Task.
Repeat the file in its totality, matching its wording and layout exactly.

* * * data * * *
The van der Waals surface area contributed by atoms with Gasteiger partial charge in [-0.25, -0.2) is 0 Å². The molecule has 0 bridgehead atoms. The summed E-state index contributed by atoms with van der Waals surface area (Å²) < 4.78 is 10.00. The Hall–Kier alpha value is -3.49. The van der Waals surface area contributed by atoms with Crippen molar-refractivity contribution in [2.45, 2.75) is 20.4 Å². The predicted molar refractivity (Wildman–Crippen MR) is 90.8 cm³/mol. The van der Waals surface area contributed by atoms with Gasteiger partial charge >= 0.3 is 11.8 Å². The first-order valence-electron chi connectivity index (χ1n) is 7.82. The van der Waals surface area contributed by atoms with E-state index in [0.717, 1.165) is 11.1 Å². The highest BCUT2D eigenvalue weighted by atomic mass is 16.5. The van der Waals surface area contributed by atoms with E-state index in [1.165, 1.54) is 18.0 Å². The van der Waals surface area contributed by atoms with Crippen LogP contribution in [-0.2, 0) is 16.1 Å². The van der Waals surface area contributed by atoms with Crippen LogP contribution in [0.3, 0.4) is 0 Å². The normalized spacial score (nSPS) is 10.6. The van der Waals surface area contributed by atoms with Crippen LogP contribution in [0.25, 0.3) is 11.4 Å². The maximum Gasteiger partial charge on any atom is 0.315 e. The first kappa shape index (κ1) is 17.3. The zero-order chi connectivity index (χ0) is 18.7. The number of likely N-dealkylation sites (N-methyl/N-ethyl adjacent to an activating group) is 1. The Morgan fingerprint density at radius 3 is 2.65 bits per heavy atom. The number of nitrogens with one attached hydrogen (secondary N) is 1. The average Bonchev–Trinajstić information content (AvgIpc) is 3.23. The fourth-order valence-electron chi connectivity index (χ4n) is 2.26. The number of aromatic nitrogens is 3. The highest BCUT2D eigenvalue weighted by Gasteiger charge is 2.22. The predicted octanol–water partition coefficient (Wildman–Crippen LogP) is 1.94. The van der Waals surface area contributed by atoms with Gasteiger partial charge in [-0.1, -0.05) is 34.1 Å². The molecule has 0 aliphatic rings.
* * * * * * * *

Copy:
The van der Waals surface area contributed by atoms with Gasteiger partial charge in [-0.25, -0.2) is 0 Å². The molecule has 0 bridgehead atoms. The summed E-state index contributed by atoms with van der Waals surface area (Å²) < 4.78 is 10.00. The Hall–Kier alpha value is -3.49. The van der Waals surface area contributed by atoms with Crippen molar-refractivity contribution in [2.45, 2.75) is 20.4 Å². The predicted molar refractivity (Wildman–Crippen MR) is 90.8 cm³/mol. The van der Waals surface area contributed by atoms with Gasteiger partial charge >= 0.3 is 11.8 Å². The first-order valence-electron chi connectivity index (χ1n) is 7.82. The van der Waals surface area contributed by atoms with E-state index in [0.717, 1.165) is 11.1 Å². The highest BCUT2D eigenvalue weighted by atomic mass is 16.5. The van der Waals surface area contributed by atoms with E-state index in [1.165, 1.54) is 18.0 Å². The van der Waals surface area contributed by atoms with Crippen LogP contribution in [-0.2, 0) is 16.1 Å². The van der Waals surface area contributed by atoms with Crippen LogP contribution in [0.3, 0.4) is 0 Å². The normalized spacial score (nSPS) is 10.6. The van der Waals surface area contributed by atoms with Crippen LogP contribution in [0.25, 0.3) is 11.4 Å². The maximum Gasteiger partial charge on any atom is 0.315 e. The first kappa shape index (κ1) is 17.3. The zero-order chi connectivity index (χ0) is 18.7. The number of likely N-dealkylation sites (N-methyl/N-ethyl adjacent to an activating group) is 1. The Morgan fingerprint density at radius 3 is 2.65 bits per heavy atom. The number of nitrogens with one attached hydrogen (secondary N) is 1. The average Bonchev–Trinajstić information content (AvgIpc) is 3.23. The fourth-order valence-electron chi connectivity index (χ4n) is 2.26. The number of aromatic nitrogens is 3. The highest BCUT2D eigenvalue weighted by Gasteiger charge is 2.22. The predicted octanol–water partition coefficient (Wildman–Crippen LogP) is 1.94. The van der Waals surface area contributed by atoms with Gasteiger partial charge in [-0.1, -0.05) is 34.1 Å². The molecule has 0 aliphatic rings.